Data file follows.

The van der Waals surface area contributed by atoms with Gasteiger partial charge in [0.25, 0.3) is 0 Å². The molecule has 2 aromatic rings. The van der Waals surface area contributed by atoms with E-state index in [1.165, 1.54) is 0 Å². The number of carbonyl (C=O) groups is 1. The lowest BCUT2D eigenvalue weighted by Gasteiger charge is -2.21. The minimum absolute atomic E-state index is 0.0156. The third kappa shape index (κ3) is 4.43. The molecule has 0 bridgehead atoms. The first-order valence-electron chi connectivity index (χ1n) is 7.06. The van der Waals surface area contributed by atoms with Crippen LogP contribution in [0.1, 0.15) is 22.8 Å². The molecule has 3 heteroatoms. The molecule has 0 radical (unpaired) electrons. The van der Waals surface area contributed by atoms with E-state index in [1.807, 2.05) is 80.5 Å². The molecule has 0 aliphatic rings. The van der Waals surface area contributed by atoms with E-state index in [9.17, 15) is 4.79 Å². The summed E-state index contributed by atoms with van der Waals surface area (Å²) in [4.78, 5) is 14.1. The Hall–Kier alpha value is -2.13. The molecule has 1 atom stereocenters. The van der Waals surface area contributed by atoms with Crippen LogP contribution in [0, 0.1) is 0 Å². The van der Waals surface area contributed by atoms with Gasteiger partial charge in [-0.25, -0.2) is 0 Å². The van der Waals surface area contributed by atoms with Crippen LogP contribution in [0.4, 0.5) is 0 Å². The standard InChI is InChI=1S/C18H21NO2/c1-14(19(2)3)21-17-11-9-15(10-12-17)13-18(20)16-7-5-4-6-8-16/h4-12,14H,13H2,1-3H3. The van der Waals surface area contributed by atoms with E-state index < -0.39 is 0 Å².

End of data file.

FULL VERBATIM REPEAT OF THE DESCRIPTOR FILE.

The van der Waals surface area contributed by atoms with Gasteiger partial charge in [0.25, 0.3) is 0 Å². The molecule has 2 aromatic rings. The van der Waals surface area contributed by atoms with E-state index in [1.165, 1.54) is 0 Å². The number of carbonyl (C=O) groups is 1. The lowest BCUT2D eigenvalue weighted by Gasteiger charge is -2.21. The minimum absolute atomic E-state index is 0.0156. The third kappa shape index (κ3) is 4.43. The molecule has 0 bridgehead atoms. The first-order valence-electron chi connectivity index (χ1n) is 7.06. The van der Waals surface area contributed by atoms with Crippen LogP contribution in [0.1, 0.15) is 22.8 Å². The molecule has 3 heteroatoms. The molecule has 0 radical (unpaired) electrons. The van der Waals surface area contributed by atoms with E-state index in [1.807, 2.05) is 80.5 Å². The molecule has 0 aliphatic rings. The van der Waals surface area contributed by atoms with E-state index in [9.17, 15) is 4.79 Å². The summed E-state index contributed by atoms with van der Waals surface area (Å²) in [4.78, 5) is 14.1. The Hall–Kier alpha value is -2.13. The molecule has 1 atom stereocenters. The van der Waals surface area contributed by atoms with Crippen LogP contribution in [0, 0.1) is 0 Å². The van der Waals surface area contributed by atoms with Gasteiger partial charge in [-0.25, -0.2) is 0 Å². The van der Waals surface area contributed by atoms with Crippen LogP contribution in [0.4, 0.5) is 0 Å². The standard InChI is InChI=1S/C18H21NO2/c1-14(19(2)3)21-17-11-9-15(10-12-17)13-18(20)16-7-5-4-6-8-16/h4-12,14H,13H2,1-3H3. The van der Waals surface area contributed by atoms with E-state index < -0.39 is 0 Å².